soldiers and few ships
-Dominated city-states of Peloponnese, southern
-Allied themselves with states on Greek islands
and the Ionian coast
-Created the Delian League
-Members delivered contributions in form of ships and crew turned into silver payments used
money to build ships and crew led Athens to have region’s largest navy
Athens’s Golden Age 500–400 b.c.e.
-Athenian traders shipping items made Athenian harbour, Piraeus, dominant commercial center
-Led to an increase in Athenian power and wealth made remarkable innovations possible
-Sophist: An ancient Greek teacher of rhetoric, who were highly respected
-Believed in power of human reason saw human rationality as tool for explaining workings of
-Philosophy: The systematic intellectual endeavour of explaining basic concepts in human
existence, such as truth, knowledge, reality, and ethical behaviour
-Three famous Greek philosophers: Socrates, Plato, and Aristotle
-Socrates developed a mode of questioning designed to help separate truth from assumption.
(Sept24-26) HIS102Y1 Chapter 5: Pages 138-168
-Plato developed the notion of universal ideals.
-Aristotle analyzed all from literature to natural environment by classifying their elements.
-All three laid foundation of education and scientific investigation
-Herodotus wrote on Persian wars known in West as the Father of History
-Thucydides documented the Peloponnesian War between Athens and Sparta
-Cultural & intellectual flourishing (5th century BCE) spawned a sense of superiority
-They scorned those who did not speak Greek as “barbarians”
-However their dislike for foreigners, trade did not cease
The Peloponnesian War and the End of Athenian Supremacy 431–404 b.c.e.
-International trade and control over the Delian League had funded city’s Golden Age
-Power led to resentment amongst rivals, especially Sparta
-Peloponnesian War (431–404 b.c.e.) impoverished Greece and undermined its society.
-Athenians became increasingly authoritarian failed to defeat their enemies
-In 404 BCE, Sparta was the dominant power in Greece ended shortly b/c of Macedonia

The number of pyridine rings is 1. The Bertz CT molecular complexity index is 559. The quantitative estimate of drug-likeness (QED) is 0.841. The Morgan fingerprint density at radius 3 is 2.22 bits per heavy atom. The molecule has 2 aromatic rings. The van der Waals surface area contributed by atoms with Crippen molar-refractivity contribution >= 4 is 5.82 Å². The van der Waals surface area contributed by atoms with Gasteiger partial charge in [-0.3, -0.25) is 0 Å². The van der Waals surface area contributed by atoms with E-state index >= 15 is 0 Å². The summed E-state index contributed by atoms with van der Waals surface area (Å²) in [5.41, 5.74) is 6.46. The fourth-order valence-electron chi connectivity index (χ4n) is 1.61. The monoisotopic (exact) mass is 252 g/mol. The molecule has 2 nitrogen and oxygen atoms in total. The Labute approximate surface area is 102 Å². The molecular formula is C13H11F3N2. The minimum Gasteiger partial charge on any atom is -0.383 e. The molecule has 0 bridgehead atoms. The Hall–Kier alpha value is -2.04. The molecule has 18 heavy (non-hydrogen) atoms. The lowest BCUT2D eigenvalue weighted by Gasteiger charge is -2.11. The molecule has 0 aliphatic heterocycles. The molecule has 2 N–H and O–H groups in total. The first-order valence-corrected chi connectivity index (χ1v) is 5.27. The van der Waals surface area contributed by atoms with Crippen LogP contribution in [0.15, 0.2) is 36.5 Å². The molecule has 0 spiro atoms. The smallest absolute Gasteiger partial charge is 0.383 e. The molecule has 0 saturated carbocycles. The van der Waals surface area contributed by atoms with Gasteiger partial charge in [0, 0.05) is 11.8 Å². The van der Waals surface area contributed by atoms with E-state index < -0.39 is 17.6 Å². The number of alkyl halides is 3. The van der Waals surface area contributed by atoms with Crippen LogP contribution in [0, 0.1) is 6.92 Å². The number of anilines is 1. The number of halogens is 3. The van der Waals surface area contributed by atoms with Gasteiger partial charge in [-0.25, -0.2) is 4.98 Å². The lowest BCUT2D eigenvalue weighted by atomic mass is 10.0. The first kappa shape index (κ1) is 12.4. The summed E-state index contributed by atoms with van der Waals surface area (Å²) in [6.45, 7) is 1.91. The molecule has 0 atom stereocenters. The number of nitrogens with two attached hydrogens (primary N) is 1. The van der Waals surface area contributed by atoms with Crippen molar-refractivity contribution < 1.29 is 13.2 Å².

-Macedonian King Philip II defeated southern Greece and forced them into an alliance (338 BCE)
Daily Life in Classical Greece
-Athens’s acropolis was a physical expression of the city’s wealth and power
-Most Greeks were poor and powerless
-In Athens, most were servant, slaves, landless poor, or resident aliens (called metics in Greek)
-Women had second-class status and little personal freedom
-Athenian men spent most of their time away from home for work or leisure
-The Spartan state owned a large group of dependent labourers (helots) who worked the land
-Helots would try to rebel Spartans used terror tactics to try to keep them in their place.
-State took boys from their mothers at age seven to train in military techniques and gymnastics
-Warriors honed their military skills while helots provided their food
-Spartan women had greater freedom responsible of household property & owned large dowries
that husbands could not take away
Creation of the Hellenistic Empires 323–275 b.c.e.
-Hellenism: The culture that derived from the merger of Greek, Southwest Asian, and Egyptian
ideas through the creation of Alexander the Great’s empire
-In 336 BCE, Alexander succeeded his father Philip of King of Macedonia
-He defeated the Persians, proclaiming himself the new master of the empire.
-In 323 BCE, he died in Babylon without an heir
-Generals fought over his large territory carved it into several states (pg 160. Map 5.3)
-The two largest kingdoms were Seleucid Empire and Ptolemaic Empire
•Seleucid Empire: Included lands from Syria to the Indus
•Ptolemaic Empire: Controlled Egypt and the Libyan Coast
-For common Egyptians and Babylonians, little changed
-Greeks had it harder used to small city-states, not one large Empire
-Greeks’ political system also changed: father to son rule replaced city-states ruled by citizens
The Hellenistic City
-Alexander found many cities, which he used to help establish his local dominance
-Often built in strategic locations established in previously urbanized areas
-Most prominent city = Alexandria, which Alexander founded as new capital of Egypt (331 BCE)
-Alexandria became a place that attracted people with diverse languages, customs, and religions
-The city became a center of learning, which it actively promoted through Library and Museum
Chapter five: the greeks and the wider world. A dark age in aegean life and culture (1200 800 b. c. e) Aegeans inhabited a world surrounded by mountains made overland travel difficult. Rivers and plains allowed limited agriculture climate was dry irrigation impossible. Sea dotted with multiple islands sailing allowed inhabitants to maintain contacts. Relied heavily on trade and migration for their needs. From 1200 to 800 b. c. e. was the aegean dark age. People deserted large settlements and survived in small communities of farmers and herders. Aegean people abandoned rural life around 800 bce. Historians call this new era in aegean history the archaic period (c. 800 500 bce. In the 8th century bce, population of greece skyrocketed could not tolerate dry climate. Period of greek colonization spanned more than 2 centuries migrants fanned in all directions. During period of expansion, greeks competed with phoenicians, who had colonized large parts of the western mediterranean colonization strengthened greek connections with larger world.